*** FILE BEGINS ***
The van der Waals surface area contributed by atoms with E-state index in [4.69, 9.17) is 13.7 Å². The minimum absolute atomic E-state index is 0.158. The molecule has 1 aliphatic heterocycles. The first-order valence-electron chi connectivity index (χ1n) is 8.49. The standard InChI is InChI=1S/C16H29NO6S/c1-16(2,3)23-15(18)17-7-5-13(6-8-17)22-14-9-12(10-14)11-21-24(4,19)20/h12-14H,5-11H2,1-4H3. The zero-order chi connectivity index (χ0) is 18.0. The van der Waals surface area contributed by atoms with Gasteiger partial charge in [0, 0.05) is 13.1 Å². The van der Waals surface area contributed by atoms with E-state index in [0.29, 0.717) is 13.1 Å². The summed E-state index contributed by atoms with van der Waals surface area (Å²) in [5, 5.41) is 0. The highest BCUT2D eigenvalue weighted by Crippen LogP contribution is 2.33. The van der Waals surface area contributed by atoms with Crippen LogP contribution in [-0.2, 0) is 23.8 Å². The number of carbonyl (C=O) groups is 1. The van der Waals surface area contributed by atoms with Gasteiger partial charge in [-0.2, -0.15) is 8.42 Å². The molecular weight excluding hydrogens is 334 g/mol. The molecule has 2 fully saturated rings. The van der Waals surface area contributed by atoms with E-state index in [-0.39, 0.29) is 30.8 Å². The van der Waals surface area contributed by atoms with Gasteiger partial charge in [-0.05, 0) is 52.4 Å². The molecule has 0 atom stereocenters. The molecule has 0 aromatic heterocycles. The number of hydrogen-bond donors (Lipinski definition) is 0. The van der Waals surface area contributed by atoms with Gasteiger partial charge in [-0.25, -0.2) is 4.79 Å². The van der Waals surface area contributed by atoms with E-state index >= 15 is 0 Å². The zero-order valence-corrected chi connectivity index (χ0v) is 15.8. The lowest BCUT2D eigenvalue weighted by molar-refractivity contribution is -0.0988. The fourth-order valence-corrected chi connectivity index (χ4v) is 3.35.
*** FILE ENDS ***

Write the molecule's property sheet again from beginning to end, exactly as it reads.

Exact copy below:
The van der Waals surface area contributed by atoms with E-state index in [4.69, 9.17) is 13.7 Å². The minimum absolute atomic E-state index is 0.158. The molecule has 1 aliphatic heterocycles. The first-order valence-electron chi connectivity index (χ1n) is 8.49. The standard InChI is InChI=1S/C16H29NO6S/c1-16(2,3)23-15(18)17-7-5-13(6-8-17)22-14-9-12(10-14)11-21-24(4,19)20/h12-14H,5-11H2,1-4H3. The zero-order chi connectivity index (χ0) is 18.0. The van der Waals surface area contributed by atoms with Gasteiger partial charge in [0, 0.05) is 13.1 Å². The van der Waals surface area contributed by atoms with E-state index in [0.29, 0.717) is 13.1 Å². The summed E-state index contributed by atoms with van der Waals surface area (Å²) in [5, 5.41) is 0. The highest BCUT2D eigenvalue weighted by Crippen LogP contribution is 2.33. The van der Waals surface area contributed by atoms with Crippen LogP contribution in [-0.2, 0) is 23.8 Å². The number of carbonyl (C=O) groups is 1. The van der Waals surface area contributed by atoms with Gasteiger partial charge in [-0.2, -0.15) is 8.42 Å². The molecular weight excluding hydrogens is 334 g/mol. The molecule has 2 fully saturated rings. The van der Waals surface area contributed by atoms with E-state index in [-0.39, 0.29) is 30.8 Å². The van der Waals surface area contributed by atoms with Gasteiger partial charge in [-0.05, 0) is 52.4 Å². The molecule has 0 atom stereocenters. The molecule has 0 aromatic heterocycles. The number of hydrogen-bond donors (Lipinski definition) is 0. The van der Waals surface area contributed by atoms with Gasteiger partial charge in [-0.25, -0.2) is 4.79 Å². The van der Waals surface area contributed by atoms with E-state index >= 15 is 0 Å². The zero-order valence-corrected chi connectivity index (χ0v) is 15.8. The lowest BCUT2D eigenvalue weighted by molar-refractivity contribution is -0.0988. The fourth-order valence-corrected chi connectivity index (χ4v) is 3.35.